Educational Opportunity Program goes ‘Green’

The Educational Opportunity Program at Marquette is under new leadership, and the recently appointed Director Joseph Green has his eyes on being much more than just an administration head.

The EOP acts as an umbrella department for the four TRIO programs at Marquette. The TRIO programs are federally funded programs for first-generation students and students from disadvantaged backgrounds.

The four TRIO programs Marquette offers are Upward Bound, Upward Bound Math & Science, McNair Scholars Program and Student Support Services.

Green, hired as EOP director two weeks ago, has a wealth of experience in the educational field and is a graduate of Student Support Services.

“(Student Support Services) was a really big help in my educational career,” Green said. “I just felt it was my responsibility to give back to the students and help them to achieve.”

Green got his start as a high school social studies teacher in 1993 at Poinciana High School in Kissimmee, Fla. He was also dean of students at a Milford High School in Milford, Del. and acted as a liaison for at-risk students.

Aside from being a graduate of the TRIO programs, Green has an extensive familiarity with the programs while working in a similar capacity at other colleges for 15 years.

In 1996, Green became coordinator for Student Support Services at Bowie State University, a college in Maryland. He later took command of the McNair Scholars Program at Bowie until he left in 2000.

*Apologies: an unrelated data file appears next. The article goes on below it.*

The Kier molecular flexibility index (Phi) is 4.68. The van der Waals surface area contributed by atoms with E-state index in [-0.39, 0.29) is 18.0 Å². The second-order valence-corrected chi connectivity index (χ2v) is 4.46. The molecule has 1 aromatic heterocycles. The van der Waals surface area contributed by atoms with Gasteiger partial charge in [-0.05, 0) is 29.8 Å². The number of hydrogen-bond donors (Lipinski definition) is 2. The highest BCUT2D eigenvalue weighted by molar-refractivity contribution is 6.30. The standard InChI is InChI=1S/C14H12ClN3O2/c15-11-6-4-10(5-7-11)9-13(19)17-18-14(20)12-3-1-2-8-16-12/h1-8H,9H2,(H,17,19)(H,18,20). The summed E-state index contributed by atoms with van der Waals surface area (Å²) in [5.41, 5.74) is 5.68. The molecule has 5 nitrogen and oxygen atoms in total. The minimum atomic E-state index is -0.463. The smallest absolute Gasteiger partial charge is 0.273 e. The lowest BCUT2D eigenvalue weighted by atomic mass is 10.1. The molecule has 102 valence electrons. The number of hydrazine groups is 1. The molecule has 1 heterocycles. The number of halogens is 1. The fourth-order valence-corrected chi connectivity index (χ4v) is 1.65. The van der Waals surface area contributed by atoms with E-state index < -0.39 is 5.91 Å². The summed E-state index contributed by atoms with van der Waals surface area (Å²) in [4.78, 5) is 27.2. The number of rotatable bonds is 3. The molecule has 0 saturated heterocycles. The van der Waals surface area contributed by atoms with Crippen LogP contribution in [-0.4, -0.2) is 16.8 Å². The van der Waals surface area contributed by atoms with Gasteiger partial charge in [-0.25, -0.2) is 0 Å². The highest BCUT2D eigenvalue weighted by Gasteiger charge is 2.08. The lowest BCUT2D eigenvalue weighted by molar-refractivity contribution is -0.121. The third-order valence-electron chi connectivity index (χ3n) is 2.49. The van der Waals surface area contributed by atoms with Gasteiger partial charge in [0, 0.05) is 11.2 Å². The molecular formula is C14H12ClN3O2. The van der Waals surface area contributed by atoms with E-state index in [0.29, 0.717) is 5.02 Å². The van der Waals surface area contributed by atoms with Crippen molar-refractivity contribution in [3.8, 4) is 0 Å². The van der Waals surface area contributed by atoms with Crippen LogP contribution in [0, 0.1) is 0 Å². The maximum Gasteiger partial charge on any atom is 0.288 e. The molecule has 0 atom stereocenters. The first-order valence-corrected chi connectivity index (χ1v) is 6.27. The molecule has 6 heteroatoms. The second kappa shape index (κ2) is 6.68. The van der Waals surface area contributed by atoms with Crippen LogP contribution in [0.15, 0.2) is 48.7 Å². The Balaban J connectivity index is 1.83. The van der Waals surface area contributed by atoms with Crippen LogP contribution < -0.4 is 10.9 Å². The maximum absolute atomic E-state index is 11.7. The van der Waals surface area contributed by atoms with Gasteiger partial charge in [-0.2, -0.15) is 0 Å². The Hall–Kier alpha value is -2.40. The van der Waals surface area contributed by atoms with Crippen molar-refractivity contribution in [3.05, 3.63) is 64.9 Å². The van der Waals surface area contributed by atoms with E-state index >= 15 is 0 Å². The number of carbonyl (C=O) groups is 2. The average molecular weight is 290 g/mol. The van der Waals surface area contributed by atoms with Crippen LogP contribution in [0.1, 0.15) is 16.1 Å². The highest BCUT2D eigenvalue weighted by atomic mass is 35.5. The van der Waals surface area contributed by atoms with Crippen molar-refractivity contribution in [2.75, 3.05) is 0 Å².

After a stay at Norfolk University and North Carolina Agriculture & Technology State University, Green arrived at the University of Central Florida in 2004. First acting as director of the school’s Research and Mentoring Program and undergraduate studies, Green also brought the McNair Scholars Program to UCF, and was its director.

His most recent job prior to coming to Marquette was at University of North Carolina-Chapel Hill, where in 2006 he started as director of the Upward Bound program.

Green sees his job as not only helping students, but also communicating directly with students, even being part of the teaching faculty as a professor in political science at Norfolk, North Carolina A&T and UCF.

Green said although he is not on the teaching faculty at Marquette, he would “welcome any opportunity to teach,” but does not have any plans to become a tenure-track professor at the moment.

Shawnda Herring, who worked with Green at UNC-Chapel Hill, said his willingness and dedication to students is what makes him successful.

“Dr. Green is an excellent example for the students,” Herring said. “His background is very similar to theirs, yet he’s achieved much through education. He’s an excellent asset.”

Helping students find their place in college is what Green takes pride in the most.

“Working with the EOP and TRIO allows me to help students who may have no idea what they want to do in college,” Green said. “Helping to impact students’ lives and exposing them to careers and other successful paths of life — you just can’t put a price on it.”

Anne Deahl, associate vice provost for academic support programs and a member of the search committee that recommended Green, said Green’s quality of work and dedication were big factors in his hiring.

“The search committee and I felt Dr. Green brought the right blend of experience, commitment, vision and enthusiasm to Marquette,” Deahl said.